Playing a game of checkers is something that anyone from ages 5 to 95 can enjoy. What's just as fun is making your own personalized checkerboard and pieces with materials available at your local Home Depot.
As woodworking projects go, this is not only one of the simplest ones you can do yourself with basic power tools, but one that all can enjoy to play for years afterwards!
WHAT YOU NEED FOR THIS JOB:
Power sander w/ sandpaper
furniture-grade finishing nails
1" x 1" wooden corner bead at 4' in length min.
1-1-1/4” dowel at 4’ length
1- 2'x2' 1/4" MDF plywood
Marker or pencil
Come into your local Home Depot with your supplies list above. While you may have some of the items, it’s always a must to visit the store, since the lumber associates can cut the large wood to size.
You'll have at the end of the project, you'll have the following pieces to make your checkerboard set.
After marking the checkerboard, now you can start to measure and mark the checker pieces from the 1-1/4" dowel rods every 1 inch. Mark at minimum 24 pieces, and cut more for extra in case those get lost.
For a regulation size 64 square checkerboard set, start with cutting down the board to a 17" x 17" size square.
This can be done via a table saw (shown below).
All cuts can be easily made by a table and mitre saw. The latter saw is used for cutting down the dowel rod for your checker pieces, as well as the corner cuts (mitre) for the corner bead frame.
Remember, while your local Home Depot store can and will do basic cuts for you, anything very specific in the cut is best done with your own tools in your own workspace, if possible.
After making sure all the cuts are accurate, you can then do a 'dry run', or do a light assembly to ensure everything fits and functions well.
As shown below with the dry run, the wooden corner bead's 4 mitre cuts at a 45 degree angle will act as a frame, as well as raise the board itself off the floor. Plus, it makes for a good frame grip and holder underneath for your pieces after you are finished playing.
After making sure all the pieces are in good functioning order, you are now ready to sand. Using a power sander greatly decreases the time it takes to do this, versus hand-held sandpaper.
Sanding is extremely important in building games, since this will be used frequently for all the pieces. A good reason why sanding is so crucial is shown in the image below. Lots of cuts reveal splintered wood pieces that can be easily removed by the sander.
Use 150 grit sandpaper for the power sander, and then use a final 220 grit sandpaper to ensure all surfaces are splinter-free and smooth.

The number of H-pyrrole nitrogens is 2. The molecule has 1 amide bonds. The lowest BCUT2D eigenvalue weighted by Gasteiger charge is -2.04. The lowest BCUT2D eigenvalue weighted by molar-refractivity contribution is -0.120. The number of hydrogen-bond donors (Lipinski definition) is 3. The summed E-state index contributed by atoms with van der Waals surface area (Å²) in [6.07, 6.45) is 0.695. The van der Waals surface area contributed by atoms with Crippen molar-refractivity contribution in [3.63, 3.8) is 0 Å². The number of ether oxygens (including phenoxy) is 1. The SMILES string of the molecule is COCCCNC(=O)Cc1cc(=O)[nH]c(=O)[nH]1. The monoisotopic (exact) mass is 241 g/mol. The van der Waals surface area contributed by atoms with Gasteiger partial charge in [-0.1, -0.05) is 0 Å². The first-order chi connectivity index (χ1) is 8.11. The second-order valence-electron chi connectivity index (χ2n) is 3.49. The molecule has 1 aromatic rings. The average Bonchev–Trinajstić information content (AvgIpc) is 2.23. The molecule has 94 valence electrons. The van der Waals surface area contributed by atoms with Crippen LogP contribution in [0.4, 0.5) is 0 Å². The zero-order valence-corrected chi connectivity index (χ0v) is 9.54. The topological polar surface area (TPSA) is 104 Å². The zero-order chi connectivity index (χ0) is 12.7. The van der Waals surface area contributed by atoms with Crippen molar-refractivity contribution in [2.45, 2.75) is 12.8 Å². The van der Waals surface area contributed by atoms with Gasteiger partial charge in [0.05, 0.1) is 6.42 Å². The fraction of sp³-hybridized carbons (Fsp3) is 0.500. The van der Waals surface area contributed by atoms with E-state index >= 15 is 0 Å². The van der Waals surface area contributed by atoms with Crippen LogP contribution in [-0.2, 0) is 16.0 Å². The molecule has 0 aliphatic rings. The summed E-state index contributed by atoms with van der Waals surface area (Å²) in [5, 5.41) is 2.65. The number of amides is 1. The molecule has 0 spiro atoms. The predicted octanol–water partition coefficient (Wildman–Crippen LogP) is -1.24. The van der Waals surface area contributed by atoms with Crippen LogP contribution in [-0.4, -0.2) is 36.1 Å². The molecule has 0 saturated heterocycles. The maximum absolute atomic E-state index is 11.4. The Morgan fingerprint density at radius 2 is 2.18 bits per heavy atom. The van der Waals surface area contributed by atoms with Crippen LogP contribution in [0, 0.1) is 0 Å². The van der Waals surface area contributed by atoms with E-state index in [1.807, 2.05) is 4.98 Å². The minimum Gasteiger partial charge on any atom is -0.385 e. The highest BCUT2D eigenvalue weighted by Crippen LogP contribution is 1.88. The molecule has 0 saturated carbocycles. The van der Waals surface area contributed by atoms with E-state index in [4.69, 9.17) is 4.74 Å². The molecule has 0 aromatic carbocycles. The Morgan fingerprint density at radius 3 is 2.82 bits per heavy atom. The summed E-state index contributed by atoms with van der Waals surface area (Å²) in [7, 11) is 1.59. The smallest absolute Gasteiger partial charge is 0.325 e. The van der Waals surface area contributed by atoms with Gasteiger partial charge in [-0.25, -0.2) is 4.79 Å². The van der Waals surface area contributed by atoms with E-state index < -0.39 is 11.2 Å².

Using a tack cloth afterwards on all the wood surfaces gets rid of dust and debris from the cuts. Having a clean surface free of sawdust now allows you to move onto your next step...
After making sure all surfaces are clean, you are now ready to glue the 4 wooden corner bead frame to the checkerboard piece.
Using clamps and wood glue, carefully place each frame piece, but one at a time. Allow for adequate drying time. Since I used Gorilla Glue, I made sure to let each frame piece dry for several hours as per the instructions on the bottle.
Once all 4 sides of the corner bead are glued securely onto the checkerboard, you can now do a final inspection before beginning to paint it.
This is where the "custom" in this project happens. Since a checkerboard is traditionally black and red, I chose for this game to make the board with a college with the same colors.
Using an artist's brush set, I used red, white, and grey for my color choices. This particular type of small brush works wonders for small areas and the checker pieces themselves.
As an added step, using a primer over any bare wood guarantees the top coat will adhere to the surface properly and allow for a uniform coat.
In my project, I used primer only for the checkerboard surface, but make sure all surfaces are painted at minimum 2 times in order for the paint to perform at its best.
To make the project go smoother, you can opt for using painter's tape to mask off the edges and hard lines for where you want the other colors to go over the primer. Start with the primer and white paint, and then 'fill in' the squares using the darker colors of your choice.
During this step, I decided to use the UGA logo in the center of the board. If carefully done and measured, you too can get any shape or design for yours without interrupting too many squares so you can play without issue.
It's optional, but you can use a stencil rather than free-handing the logo, as I did.
As far as wood DIY game projects go, making a custom checkerboard is simple yet looks great as a conversation starter for any space where you'd like to store it.
If you would like to get into making board games or fun projects, I highly suggest doing this as an easy beginning project.
For any other questions regarding steps in this project, please let us know here.